Skins: Mixed Media Installation, 2009.

Art Gallery 1, National Institute of Education, Singapore.

Skins consists of over two hundred objects, made and found.

Izumi Ueda Yuu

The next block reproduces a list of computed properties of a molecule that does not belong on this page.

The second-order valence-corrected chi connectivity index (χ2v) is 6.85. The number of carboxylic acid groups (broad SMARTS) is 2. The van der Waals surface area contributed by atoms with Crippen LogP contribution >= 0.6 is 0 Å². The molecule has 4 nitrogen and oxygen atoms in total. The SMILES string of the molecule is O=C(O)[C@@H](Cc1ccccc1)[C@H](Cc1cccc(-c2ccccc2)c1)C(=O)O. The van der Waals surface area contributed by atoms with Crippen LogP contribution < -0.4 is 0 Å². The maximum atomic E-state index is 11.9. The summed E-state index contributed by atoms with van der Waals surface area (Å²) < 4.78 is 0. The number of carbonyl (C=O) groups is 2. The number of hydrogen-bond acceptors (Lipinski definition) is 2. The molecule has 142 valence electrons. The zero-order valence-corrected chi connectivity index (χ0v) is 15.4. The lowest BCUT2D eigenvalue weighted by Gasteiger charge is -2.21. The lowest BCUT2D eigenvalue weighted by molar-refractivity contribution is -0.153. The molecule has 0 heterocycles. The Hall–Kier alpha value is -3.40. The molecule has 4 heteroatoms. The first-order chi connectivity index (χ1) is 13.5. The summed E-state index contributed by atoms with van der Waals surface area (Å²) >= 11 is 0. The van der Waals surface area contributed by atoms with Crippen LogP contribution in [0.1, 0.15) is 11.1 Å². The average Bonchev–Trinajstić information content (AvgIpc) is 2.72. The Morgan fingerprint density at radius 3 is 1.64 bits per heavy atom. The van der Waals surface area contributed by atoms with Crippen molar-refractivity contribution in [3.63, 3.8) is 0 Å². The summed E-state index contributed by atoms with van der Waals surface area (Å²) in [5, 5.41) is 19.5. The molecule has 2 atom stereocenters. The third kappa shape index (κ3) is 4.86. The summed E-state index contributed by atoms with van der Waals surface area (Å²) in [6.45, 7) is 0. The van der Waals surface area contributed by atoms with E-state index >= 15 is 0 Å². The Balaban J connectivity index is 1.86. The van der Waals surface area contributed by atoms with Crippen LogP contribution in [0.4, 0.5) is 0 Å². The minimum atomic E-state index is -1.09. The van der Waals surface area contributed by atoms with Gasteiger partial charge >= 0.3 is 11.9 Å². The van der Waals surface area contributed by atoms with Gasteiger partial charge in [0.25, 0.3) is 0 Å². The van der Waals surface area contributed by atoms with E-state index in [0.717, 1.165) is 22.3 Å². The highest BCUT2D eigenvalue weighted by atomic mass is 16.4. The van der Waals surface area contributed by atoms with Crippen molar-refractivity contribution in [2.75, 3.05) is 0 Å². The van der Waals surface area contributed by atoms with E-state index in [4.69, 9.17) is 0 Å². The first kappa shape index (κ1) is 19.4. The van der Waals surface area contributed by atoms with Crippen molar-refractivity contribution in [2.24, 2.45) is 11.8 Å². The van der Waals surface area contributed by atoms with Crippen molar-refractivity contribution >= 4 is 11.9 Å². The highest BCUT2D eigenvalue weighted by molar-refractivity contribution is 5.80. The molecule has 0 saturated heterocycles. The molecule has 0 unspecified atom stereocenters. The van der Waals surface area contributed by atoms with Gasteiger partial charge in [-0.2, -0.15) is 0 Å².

My mother and my grandmother believed that, if you keep a snakeskin in your wallet, money will flow in endlessly. I could never understand why they could believe such a story since they always had snake skins in their wallets but they never had enough money. The only explanation I can think of is that they enjoyed having the beauty of the snakeskin in their wallets. Also the mysterious knowledge that the snake had shed its skin and gone somewhere might have represented freedom to them. One day, my son showed me his scratched knee. It was a half-day old scab, getting brownish but you could still see the pinkish-red flesh underneath the half dried crust. He cried when he had to sit in the hot bath. His pain is still a vivid memory. And, when scabs dry, they itch so much you have to scratch them, which starts them bleeding again. They crack and won't heal for a long time. Skin protects what's inside. It separates inside from out. It vibrates in the light. Sometimes it disguises what's inside. Still the surface is the expression of the inside. I want to tell stories about what is on the other side of the skin so your eyes can see. The difficulty is I must use the surface and it’s only our mind that can see beneath. This exhibition explores those things inside my skin and is dedicated to my father who lived until he was ninety-five years old.